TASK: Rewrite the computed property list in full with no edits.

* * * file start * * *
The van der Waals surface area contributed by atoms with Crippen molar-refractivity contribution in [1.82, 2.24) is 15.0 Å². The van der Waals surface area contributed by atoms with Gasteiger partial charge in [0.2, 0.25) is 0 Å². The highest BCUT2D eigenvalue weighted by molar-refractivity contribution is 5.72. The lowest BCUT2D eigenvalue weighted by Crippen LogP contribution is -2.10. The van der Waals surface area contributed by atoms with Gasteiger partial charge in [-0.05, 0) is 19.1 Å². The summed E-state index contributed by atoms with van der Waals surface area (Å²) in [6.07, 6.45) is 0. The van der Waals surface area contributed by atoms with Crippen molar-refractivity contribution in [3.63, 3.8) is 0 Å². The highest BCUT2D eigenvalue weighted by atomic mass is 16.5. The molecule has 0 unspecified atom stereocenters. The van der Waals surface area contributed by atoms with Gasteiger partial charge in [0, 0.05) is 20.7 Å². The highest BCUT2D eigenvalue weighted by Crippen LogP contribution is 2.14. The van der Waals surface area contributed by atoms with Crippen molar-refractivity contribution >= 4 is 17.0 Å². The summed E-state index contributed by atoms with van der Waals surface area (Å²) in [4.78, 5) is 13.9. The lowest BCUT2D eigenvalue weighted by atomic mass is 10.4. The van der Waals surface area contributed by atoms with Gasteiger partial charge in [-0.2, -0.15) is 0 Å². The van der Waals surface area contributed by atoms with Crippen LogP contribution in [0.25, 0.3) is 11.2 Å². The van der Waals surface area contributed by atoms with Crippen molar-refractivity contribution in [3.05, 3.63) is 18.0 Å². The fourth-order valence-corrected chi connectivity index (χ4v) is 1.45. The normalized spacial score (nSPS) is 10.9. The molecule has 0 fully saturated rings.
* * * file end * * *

The van der Waals surface area contributed by atoms with Crippen molar-refractivity contribution in [1.82, 2.24) is 15.0 Å². The van der Waals surface area contributed by atoms with Gasteiger partial charge in [0.2, 0.25) is 0 Å². The highest BCUT2D eigenvalue weighted by molar-refractivity contribution is 5.72. The lowest BCUT2D eigenvalue weighted by Crippen LogP contribution is -2.10. The van der Waals surface area contributed by atoms with Gasteiger partial charge in [-0.05, 0) is 19.1 Å². The summed E-state index contributed by atoms with van der Waals surface area (Å²) in [6.07, 6.45) is 0. The van der Waals surface area contributed by atoms with Crippen molar-refractivity contribution in [3.63, 3.8) is 0 Å². The highest BCUT2D eigenvalue weighted by atomic mass is 16.5. The molecule has 0 unspecified atom stereocenters. The van der Waals surface area contributed by atoms with Gasteiger partial charge in [0, 0.05) is 20.7 Å². The highest BCUT2D eigenvalue weighted by Crippen LogP contribution is 2.14. The van der Waals surface area contributed by atoms with Crippen molar-refractivity contribution >= 4 is 17.0 Å². The summed E-state index contributed by atoms with van der Waals surface area (Å²) in [4.78, 5) is 13.9. The lowest BCUT2D eigenvalue weighted by atomic mass is 10.4. The van der Waals surface area contributed by atoms with Gasteiger partial charge in [-0.2, -0.15) is 0 Å². The van der Waals surface area contributed by atoms with Crippen LogP contribution in [0.25, 0.3) is 11.2 Å². The van der Waals surface area contributed by atoms with Crippen molar-refractivity contribution in [3.05, 3.63) is 18.0 Å². The fourth-order valence-corrected chi connectivity index (χ4v) is 1.45. The normalized spacial score (nSPS) is 10.9. The molecule has 0 fully saturated rings.